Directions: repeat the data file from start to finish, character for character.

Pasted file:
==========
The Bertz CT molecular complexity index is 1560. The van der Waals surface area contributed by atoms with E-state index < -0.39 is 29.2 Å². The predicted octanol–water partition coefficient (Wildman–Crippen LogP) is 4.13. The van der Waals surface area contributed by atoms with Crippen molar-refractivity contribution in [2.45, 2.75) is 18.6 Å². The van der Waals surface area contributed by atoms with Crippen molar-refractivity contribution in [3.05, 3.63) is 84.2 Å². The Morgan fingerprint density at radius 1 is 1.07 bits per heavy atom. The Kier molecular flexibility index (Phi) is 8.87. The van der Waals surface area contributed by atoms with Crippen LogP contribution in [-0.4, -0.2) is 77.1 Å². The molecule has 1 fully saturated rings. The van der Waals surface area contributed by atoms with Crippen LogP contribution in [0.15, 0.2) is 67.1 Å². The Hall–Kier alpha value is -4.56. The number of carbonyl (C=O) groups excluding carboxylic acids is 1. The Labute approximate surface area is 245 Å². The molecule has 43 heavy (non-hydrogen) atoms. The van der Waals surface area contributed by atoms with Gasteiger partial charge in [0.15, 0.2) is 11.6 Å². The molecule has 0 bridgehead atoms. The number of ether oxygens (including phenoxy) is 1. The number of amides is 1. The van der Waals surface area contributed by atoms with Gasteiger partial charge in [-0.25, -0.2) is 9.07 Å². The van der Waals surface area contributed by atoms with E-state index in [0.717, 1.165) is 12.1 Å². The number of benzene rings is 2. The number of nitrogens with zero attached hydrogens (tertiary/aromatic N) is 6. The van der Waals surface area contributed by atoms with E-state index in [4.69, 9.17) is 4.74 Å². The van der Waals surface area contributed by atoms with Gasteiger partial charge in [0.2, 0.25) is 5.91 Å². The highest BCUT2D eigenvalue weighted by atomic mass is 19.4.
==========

The Bertz CT molecular complexity index is 1560. The van der Waals surface area contributed by atoms with E-state index < -0.39 is 29.2 Å². The predicted octanol–water partition coefficient (Wildman–Crippen LogP) is 4.13. The van der Waals surface area contributed by atoms with Crippen molar-refractivity contribution in [2.45, 2.75) is 18.6 Å². The van der Waals surface area contributed by atoms with Crippen molar-refractivity contribution in [3.05, 3.63) is 84.2 Å². The Morgan fingerprint density at radius 1 is 1.07 bits per heavy atom. The Kier molecular flexibility index (Phi) is 8.87. The van der Waals surface area contributed by atoms with Crippen LogP contribution in [-0.4, -0.2) is 77.1 Å². The molecule has 1 fully saturated rings. The van der Waals surface area contributed by atoms with Crippen LogP contribution in [0.15, 0.2) is 67.1 Å². The Hall–Kier alpha value is -4.56. The number of carbonyl (C=O) groups excluding carboxylic acids is 1. The Labute approximate surface area is 245 Å². The molecule has 43 heavy (non-hydrogen) atoms. The van der Waals surface area contributed by atoms with Gasteiger partial charge in [0.15, 0.2) is 11.6 Å². The molecule has 0 bridgehead atoms. The number of ether oxygens (including phenoxy) is 1. The number of amides is 1. The van der Waals surface area contributed by atoms with Gasteiger partial charge in [-0.25, -0.2) is 9.07 Å². The van der Waals surface area contributed by atoms with E-state index in [0.717, 1.165) is 12.1 Å². The number of benzene rings is 2. The number of nitrogens with zero attached hydrogens (tertiary/aromatic N) is 6. The van der Waals surface area contributed by atoms with E-state index in [4.69, 9.17) is 4.74 Å². The van der Waals surface area contributed by atoms with Gasteiger partial charge in [0.2, 0.25) is 5.91 Å². The highest BCUT2D eigenvalue weighted by atomic mass is 19.4.